The Curious Case of Dutee Chand

International Jul 13, 2021

Dutee Chand, born on 3rd February 1996, is the current national champion in the women's 100 meters event and the first Indian to win a gold medal in the 100m race in a global competition. She is the third Indian woman to ever qualify for the women's 100 meters event at the Summer Olympic Games while also being the first openly homosexual Indian athlete.

However, those are not the only noteworthy things about her. She would finally be participating in the Tokyo Olympics after a long battle with  World Athletics (International Association of Athletics Federations, or IAAF). She, similarly to South Africa’s Caster Semenya, was banned from participating on the grounds of hyperandrogenism in 2014.  She had four options; to take drugs to lower the testosterone levels, have a very invasive surgery, or give up and live with this stigma for the rest of her life. She chose the fourth, to fight for her rights, and immediately called  Jiji Thompson, the director-general of Sports Authority of India (SAI).

He contacted Dr. Payoshni Mitra, a Ph.D. holder, researcher, and activist in the area of gender and sports as a consultant to SAI.  She contacted Dr. Katrina Karkazis from Stanford University ( a strong advocate against Hyperandrogenism Regulations) who emailed Bruce Rudd, another vocal activist against the hyperandrogenism policy since the regulations were announced in 2011.

He is a former Canadian long-distance runner, the principal of the University of Toronto, Scarborough, and an activist on gender equality and human rights. Bruce is also part of most panels at the Canadian Centre for Ethics in Sport, the country’s national anti-doping agency. After getting an email from Karkazis relating to Dutee Chand, he immediately talked to the Indian Delegation, learning from SAI that if he initiated the test case, SAI would support it. After getting all the details he required from Payoshni, he wrote a long letter to Jiji Thomson asking: ‘Why doesn’t the Indian government challenge it?’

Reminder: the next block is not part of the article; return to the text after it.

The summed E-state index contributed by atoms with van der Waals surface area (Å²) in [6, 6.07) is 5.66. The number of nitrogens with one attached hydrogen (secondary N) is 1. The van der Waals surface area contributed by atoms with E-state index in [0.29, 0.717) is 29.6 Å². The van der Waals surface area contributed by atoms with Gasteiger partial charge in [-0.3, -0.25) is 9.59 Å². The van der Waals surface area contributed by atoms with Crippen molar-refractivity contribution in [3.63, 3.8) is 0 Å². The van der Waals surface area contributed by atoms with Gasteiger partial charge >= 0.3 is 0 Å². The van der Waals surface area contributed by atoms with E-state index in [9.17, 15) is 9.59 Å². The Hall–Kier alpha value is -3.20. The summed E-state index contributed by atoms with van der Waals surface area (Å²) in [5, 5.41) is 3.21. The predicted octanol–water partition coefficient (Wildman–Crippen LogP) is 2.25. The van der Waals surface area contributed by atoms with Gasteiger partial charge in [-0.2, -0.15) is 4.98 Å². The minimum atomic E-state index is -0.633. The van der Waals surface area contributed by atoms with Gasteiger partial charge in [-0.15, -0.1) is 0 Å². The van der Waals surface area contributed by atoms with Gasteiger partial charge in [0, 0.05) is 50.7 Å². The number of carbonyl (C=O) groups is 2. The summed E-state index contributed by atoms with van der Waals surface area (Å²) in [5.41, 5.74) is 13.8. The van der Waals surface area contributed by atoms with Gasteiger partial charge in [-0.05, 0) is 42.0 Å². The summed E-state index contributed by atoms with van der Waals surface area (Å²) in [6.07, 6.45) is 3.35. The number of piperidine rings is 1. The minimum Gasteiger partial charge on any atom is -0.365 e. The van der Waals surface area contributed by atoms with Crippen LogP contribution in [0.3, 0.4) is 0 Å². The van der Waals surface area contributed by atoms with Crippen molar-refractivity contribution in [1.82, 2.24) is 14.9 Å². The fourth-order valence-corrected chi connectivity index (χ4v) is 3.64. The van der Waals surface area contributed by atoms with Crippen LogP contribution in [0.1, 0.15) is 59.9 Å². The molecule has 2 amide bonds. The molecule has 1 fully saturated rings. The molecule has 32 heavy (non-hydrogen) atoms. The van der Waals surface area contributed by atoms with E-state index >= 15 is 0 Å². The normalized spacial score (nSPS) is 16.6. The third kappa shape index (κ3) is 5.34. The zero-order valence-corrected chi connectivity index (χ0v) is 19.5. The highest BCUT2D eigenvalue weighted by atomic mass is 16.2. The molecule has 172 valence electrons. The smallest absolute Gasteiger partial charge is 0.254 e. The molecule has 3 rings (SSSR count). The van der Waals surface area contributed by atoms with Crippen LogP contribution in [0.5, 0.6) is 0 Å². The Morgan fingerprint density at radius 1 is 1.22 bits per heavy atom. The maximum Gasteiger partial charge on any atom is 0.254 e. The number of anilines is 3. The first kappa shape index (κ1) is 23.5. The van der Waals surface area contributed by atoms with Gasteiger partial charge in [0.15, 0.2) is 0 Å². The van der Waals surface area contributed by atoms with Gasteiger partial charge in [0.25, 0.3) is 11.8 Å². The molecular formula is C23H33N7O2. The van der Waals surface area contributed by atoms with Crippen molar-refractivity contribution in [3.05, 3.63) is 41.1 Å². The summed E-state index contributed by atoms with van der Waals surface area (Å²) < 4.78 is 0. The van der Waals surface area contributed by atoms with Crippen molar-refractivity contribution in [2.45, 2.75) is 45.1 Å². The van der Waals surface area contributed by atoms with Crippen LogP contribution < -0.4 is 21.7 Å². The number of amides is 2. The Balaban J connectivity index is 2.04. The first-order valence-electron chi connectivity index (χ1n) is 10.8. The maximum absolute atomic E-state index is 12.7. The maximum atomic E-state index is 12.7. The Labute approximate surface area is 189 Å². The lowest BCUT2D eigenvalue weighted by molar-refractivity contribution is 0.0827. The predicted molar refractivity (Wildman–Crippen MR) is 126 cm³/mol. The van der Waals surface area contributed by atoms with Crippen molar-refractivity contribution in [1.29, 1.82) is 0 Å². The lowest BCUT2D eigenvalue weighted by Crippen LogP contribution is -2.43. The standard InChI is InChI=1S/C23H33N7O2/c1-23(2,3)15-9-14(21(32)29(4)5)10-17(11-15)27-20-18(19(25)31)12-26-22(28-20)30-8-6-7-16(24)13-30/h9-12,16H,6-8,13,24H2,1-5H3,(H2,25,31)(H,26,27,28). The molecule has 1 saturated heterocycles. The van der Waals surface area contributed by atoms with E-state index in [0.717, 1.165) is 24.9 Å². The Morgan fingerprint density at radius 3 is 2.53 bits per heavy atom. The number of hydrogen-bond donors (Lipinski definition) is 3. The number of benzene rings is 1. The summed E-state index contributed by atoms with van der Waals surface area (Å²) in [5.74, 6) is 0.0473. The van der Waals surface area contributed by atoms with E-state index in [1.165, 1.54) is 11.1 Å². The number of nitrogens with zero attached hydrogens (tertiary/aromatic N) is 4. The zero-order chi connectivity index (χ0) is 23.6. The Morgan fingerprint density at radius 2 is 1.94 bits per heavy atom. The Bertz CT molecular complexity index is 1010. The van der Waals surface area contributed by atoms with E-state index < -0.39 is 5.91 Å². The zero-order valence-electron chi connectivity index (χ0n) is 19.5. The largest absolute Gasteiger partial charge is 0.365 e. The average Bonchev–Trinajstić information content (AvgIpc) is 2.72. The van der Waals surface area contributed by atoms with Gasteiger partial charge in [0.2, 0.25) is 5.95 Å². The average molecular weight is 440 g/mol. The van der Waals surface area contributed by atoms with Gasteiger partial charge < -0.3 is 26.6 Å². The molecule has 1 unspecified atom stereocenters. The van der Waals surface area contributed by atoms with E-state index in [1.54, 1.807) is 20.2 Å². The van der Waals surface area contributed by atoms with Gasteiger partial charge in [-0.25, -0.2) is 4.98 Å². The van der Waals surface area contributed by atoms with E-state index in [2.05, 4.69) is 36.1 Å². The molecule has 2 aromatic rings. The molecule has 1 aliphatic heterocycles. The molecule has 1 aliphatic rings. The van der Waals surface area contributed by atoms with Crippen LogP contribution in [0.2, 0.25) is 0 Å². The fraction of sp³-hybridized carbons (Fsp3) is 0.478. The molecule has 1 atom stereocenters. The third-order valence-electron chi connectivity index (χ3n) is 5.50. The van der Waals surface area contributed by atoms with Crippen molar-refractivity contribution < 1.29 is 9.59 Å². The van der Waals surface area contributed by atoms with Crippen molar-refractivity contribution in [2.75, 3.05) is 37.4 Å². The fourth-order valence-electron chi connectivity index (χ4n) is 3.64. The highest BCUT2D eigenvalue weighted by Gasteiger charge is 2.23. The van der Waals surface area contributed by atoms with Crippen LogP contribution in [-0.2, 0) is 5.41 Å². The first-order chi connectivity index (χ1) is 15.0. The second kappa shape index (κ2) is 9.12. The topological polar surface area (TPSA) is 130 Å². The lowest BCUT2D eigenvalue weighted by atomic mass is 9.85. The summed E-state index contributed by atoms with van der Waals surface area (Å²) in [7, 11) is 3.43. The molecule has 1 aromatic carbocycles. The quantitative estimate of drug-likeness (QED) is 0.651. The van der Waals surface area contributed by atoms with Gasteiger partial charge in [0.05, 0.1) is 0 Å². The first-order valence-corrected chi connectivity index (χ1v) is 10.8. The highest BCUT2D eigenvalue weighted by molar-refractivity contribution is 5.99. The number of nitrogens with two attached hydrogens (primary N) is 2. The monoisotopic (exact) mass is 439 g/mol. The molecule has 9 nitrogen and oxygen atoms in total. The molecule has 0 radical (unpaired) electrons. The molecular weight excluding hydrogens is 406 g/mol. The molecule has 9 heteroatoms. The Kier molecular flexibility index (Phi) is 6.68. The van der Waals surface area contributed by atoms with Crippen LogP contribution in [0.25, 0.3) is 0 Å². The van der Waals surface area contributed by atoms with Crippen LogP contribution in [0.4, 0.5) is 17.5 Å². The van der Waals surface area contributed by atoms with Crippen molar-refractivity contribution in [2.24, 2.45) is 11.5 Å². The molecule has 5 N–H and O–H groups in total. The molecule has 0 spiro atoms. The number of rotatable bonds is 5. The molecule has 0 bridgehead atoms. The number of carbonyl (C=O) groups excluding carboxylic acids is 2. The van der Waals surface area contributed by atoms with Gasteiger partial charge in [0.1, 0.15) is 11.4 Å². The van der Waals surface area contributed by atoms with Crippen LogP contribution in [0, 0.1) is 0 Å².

After Jiji’s approval, Jim Bunting, a young lawyer in Toronto, took the case pro bono.

The appeal was filed to the Court of Arbitration for Sports (CAS) by the end of September 2014. Jiji questioned the ban by mentioning the advantages of athlete Usain Bolt having his stride and swimmer Michael Phelps his disproportionately vast wingspan, double-jointed ankles, and low lactic acid production.  He asked if Phelps was asked to do something drastic about these advantages he was born with or suggested a medication to boost his lactic levels.

The CAS suspended the ban for 2 years, asking the IAAF to give solid proof if hyperandrogenism poses any threat to the fairness of the sport. Two years later, the IAF had to revise the rules allowing Dutee to participate in the Tokyo Olympics.

She will most probably qualify for the Tokyo Olympics based on her world rankings as she missed the qualification timing by less than 2 seconds. She aims to win a gold medal at the Games, not just as her dream but also as a tribute to the Flying Sikh, Milkha Singh, whose long-standing dream had been to see an Indian Sprinter win gold. Thus continues the curious case of Dutee Chand, born with flaws or advantages.

*Hyperandrogenism is an endocrinological disorder that occurs due to the excess secretion of male hormones like testosterone in females. This is usually the result of the difference in sexual development (DSD).

This article has been written by Ruchi Thakur for The Paradigm

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